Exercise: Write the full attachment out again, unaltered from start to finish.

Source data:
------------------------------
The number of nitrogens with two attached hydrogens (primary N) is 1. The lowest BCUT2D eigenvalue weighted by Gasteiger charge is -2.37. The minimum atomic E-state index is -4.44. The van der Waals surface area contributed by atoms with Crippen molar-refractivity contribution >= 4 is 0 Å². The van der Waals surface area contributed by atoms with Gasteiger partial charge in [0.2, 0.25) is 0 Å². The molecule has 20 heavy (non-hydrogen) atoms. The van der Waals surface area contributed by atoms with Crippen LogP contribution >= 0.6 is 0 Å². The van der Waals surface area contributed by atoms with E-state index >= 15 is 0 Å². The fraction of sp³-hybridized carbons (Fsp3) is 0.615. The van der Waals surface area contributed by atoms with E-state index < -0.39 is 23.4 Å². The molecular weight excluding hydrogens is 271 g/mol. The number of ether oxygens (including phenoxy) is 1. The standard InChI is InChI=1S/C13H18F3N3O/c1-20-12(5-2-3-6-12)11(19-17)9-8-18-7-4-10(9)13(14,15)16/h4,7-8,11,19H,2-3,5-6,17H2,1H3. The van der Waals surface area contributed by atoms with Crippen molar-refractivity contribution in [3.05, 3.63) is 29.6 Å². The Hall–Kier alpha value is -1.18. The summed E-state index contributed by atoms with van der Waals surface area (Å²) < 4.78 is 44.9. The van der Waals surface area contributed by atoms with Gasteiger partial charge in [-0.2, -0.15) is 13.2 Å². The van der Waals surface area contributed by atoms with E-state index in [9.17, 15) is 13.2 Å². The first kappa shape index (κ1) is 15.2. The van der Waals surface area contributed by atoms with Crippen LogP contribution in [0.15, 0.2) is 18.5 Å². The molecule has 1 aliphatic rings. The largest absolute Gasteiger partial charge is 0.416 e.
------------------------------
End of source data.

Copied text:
The number of nitrogens with two attached hydrogens (primary N) is 1. The lowest BCUT2D eigenvalue weighted by Gasteiger charge is -2.37. The minimum atomic E-state index is -4.44. The van der Waals surface area contributed by atoms with Crippen molar-refractivity contribution >= 4 is 0 Å². The van der Waals surface area contributed by atoms with Gasteiger partial charge in [0.2, 0.25) is 0 Å². The molecule has 20 heavy (non-hydrogen) atoms. The van der Waals surface area contributed by atoms with Crippen LogP contribution >= 0.6 is 0 Å². The van der Waals surface area contributed by atoms with E-state index >= 15 is 0 Å². The fraction of sp³-hybridized carbons (Fsp3) is 0.615. The van der Waals surface area contributed by atoms with E-state index < -0.39 is 23.4 Å². The molecular weight excluding hydrogens is 271 g/mol. The number of ether oxygens (including phenoxy) is 1. The standard InChI is InChI=1S/C13H18F3N3O/c1-20-12(5-2-3-6-12)11(19-17)9-8-18-7-4-10(9)13(14,15)16/h4,7-8,11,19H,2-3,5-6,17H2,1H3. The van der Waals surface area contributed by atoms with Crippen molar-refractivity contribution in [3.05, 3.63) is 29.6 Å². The Hall–Kier alpha value is -1.18. The summed E-state index contributed by atoms with van der Waals surface area (Å²) < 4.78 is 44.9. The van der Waals surface area contributed by atoms with Gasteiger partial charge in [-0.2, -0.15) is 13.2 Å². The van der Waals surface area contributed by atoms with E-state index in [9.17, 15) is 13.2 Å². The first kappa shape index (κ1) is 15.2. The van der Waals surface area contributed by atoms with Crippen LogP contribution in [0.15, 0.2) is 18.5 Å². The molecule has 1 aliphatic rings. The largest absolute Gasteiger partial charge is 0.416 e.